Cole Brauer finishes second in the Global Solo Challenge, making history. Photo: James Tomlinson

Cole Brauer’s Record Solo Circumnavigation Inspires Women on the Bay and Beyond

Before this year, not too many casual boaters on the Bay had probably heard of the Global Solo Challenge, a single-handed, nonstop sailing race around the world by way of the three great capes. The skippers are almost always seasoned offshore sailors with decades of experience, but few would qualify as household names outside the sport of ocean racing.

Sometime after the Global Solo Challenge kicked off in late October, that changed. People outside the racing community began to pay attention. And what they were paying attention to was First Light skipper Cole Brauer.

Brauer defied the rest of the field of 16 starters, the majority of which were European men in their 50s and 60s. She was born in 1994, she was 5’2″, 100 pounds, and she was an American woman. If she completed the Global Solo Challenge, she would become the first American woman to sail solo nonstop around the world.

The goal would be daunting to most people, but Brauer, a New York native who got serious about sailing while she was in college in Hawaii, had a formidable team behind her. It included a professional sailing router who does work with the Olympic sailing team. And it also included a dedicated social media manager, something not often seen in single-handed offshore racing. The emphasis on social media during Brauer’s record circumnavigation would be the catalyst that brought the Global Solo Challenge into the mainstream.

Brauer recorded videos regularly updating Instagram followers of her trials and tribulations (an injured rib, dehydration that prompted her to administer her own IV with saline and fluids), her sailing moments of joy (sunsets, good boat speed), and even self-care days that included fitness training, painting her nails, and even concocting a facial scrub from coffee grounds and honey. She showed followers what she was reading, the stuffed animal she slept with at night, and what she made for breakfast in the morning.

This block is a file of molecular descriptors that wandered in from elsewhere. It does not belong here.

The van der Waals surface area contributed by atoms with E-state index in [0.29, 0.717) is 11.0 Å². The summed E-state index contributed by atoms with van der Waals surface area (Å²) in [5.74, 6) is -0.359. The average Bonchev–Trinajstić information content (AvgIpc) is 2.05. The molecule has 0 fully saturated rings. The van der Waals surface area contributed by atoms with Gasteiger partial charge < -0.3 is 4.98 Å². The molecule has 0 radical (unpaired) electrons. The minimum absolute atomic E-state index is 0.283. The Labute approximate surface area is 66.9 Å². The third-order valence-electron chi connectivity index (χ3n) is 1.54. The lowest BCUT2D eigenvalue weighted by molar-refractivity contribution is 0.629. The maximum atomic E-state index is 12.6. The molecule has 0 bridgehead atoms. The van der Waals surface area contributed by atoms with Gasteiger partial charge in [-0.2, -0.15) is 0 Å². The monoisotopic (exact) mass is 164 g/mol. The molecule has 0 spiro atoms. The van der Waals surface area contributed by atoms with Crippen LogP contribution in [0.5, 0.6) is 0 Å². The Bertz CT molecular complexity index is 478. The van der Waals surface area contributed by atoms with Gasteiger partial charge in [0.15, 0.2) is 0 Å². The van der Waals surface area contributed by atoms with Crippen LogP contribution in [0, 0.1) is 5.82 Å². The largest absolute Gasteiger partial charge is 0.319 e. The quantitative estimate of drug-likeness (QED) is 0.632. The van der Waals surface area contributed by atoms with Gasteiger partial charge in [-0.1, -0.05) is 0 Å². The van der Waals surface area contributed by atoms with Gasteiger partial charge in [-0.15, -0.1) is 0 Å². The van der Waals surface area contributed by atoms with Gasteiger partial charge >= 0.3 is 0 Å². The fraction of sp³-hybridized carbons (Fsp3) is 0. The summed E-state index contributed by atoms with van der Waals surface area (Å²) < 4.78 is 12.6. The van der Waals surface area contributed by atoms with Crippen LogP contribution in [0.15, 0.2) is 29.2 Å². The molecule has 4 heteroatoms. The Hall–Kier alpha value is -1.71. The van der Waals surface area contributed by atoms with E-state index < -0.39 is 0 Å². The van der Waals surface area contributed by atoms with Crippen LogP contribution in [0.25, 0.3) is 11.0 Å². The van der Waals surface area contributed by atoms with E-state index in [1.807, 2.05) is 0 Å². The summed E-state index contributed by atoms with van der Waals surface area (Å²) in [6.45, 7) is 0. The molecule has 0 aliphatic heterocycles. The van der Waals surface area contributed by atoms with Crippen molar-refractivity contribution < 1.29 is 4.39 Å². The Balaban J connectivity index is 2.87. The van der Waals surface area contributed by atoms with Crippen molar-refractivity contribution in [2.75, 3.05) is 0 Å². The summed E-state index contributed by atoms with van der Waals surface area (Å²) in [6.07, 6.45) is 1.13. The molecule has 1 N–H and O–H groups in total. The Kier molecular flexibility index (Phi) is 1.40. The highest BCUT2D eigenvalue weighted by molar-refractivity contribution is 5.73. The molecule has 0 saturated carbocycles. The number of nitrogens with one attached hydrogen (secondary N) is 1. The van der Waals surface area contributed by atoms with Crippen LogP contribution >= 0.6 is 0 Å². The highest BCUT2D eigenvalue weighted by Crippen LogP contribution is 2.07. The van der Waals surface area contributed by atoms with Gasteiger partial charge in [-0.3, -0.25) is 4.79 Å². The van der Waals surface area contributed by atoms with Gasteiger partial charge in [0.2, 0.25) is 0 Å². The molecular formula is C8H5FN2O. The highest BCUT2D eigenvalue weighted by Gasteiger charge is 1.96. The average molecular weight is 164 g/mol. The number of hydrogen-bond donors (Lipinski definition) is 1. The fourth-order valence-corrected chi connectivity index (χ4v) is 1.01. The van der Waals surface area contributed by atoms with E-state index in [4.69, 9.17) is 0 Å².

The unprecedented access Brauer gave fans through her social media posts, paired with her approachable manner, caused people to become invested in her journey. Brauer’s Instagram followers swelled to 498,000 before the race was over.

Cole Brauer shares a triumphant moment with Instagram followers during her circumnavigation.

When Brauer made her way to the finish in A Coruna, Spain, she crossed the line in an impressive second place. Of the initial 16 starters, more than half had dropped out for reasons ranging from dismastings to collisions and equipment failures. Ronnie Simpson, a racer with ties to the Chesapeake Bay, had to abandon his vessel and drop out of the race. Race organizers say that only seven skippers are poised to complete their circumnavigation, including Brauer and race winner Philippe Delamare. The next finisher is expected at the end of this week, followed by four more, with the last not expected to finish until April.